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Opinion: 'HCA's value for money demands must not be forgotten'

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Opinion: 'HCA's value for money demands must not be forgotten'


Published by Anonymous for in Housing and also in Finance, Regulation

Opinion: 'Don't turn a blind eye to HCA's value for money demands' Opinion: 'Don't turn a blind eye to HCA's value for money demands'

The housing sector faces huge challenges in 2013 but one of the biggest is how social landlords demonstrate they are achieving value for money in meeting strategic objectives, writes Peter Hall, Managing Director of PHHS.

Where value for money (VFM) was once a regulatory standard which only required an annual statement to tenants and wasn’t evaluated, it is now integral to regulatory judgements on governance for all housing providers with more than 1,000 properties.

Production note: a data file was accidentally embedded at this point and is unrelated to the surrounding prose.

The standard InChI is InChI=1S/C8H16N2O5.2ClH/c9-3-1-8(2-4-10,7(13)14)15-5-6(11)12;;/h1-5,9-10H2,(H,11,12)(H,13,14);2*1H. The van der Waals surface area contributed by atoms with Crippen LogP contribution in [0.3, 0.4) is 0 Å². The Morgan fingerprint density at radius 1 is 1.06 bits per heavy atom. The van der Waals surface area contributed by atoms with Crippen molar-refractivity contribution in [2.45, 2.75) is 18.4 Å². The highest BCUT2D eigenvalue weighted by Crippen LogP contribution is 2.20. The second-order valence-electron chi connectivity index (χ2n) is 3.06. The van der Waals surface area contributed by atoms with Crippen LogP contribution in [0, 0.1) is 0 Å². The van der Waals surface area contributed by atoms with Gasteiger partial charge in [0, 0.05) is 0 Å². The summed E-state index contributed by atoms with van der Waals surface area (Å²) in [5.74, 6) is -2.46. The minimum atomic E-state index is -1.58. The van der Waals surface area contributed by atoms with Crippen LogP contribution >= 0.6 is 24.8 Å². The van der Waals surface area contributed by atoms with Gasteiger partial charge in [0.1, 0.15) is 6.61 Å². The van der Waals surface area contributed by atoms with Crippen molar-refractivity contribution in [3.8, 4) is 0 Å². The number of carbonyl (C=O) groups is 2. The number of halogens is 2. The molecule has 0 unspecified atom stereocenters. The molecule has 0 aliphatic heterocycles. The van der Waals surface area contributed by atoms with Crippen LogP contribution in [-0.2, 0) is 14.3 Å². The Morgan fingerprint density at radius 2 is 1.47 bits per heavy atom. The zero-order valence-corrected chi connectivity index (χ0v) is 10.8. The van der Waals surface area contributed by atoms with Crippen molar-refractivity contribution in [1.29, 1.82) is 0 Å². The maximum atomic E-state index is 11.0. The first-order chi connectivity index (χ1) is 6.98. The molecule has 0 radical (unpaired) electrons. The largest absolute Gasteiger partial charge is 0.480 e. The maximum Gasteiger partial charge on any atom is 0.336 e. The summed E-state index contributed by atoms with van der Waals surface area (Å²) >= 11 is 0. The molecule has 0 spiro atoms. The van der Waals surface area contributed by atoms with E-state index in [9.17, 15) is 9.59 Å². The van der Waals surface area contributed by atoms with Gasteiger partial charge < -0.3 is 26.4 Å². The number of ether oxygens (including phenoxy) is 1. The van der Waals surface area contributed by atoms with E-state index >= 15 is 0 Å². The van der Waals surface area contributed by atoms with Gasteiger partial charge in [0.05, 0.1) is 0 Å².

While that’s been the case since the new Regulatory Standards were introduced in April 2012, given the risks and impact of welfare reform amongst many other economic challenges facing the sector, for this financial year at least the HCA clarified in their Regulating the Standards’ guidance that they are focusing “on providers’ progress towards the key elements of the VFM standard, reflecting that providers will be at differing stages of development”. This has been reflected in judgements published to date.

However as the standards guidance document clarifies: “from the point at which providers publish their self-assessment, it will become a key area of focus for the regulator’s assessment of VFM”

The first self assessments of Value for Money are due to be published within 2012-13 Operating & Financial reviews (OFR’s) , with detail expected within them on how boards have developed and delivered a strategy to achieve continuous improvement in their performance on running costs and the use of their assets, and how they will:

• Deliver a comprehensive approach to achieving value for money in meeting objectives,
• Take into account the interests of and commitments to stakeholders
• Manage resources economically, efficiently and effectively to provide quality services and homes, and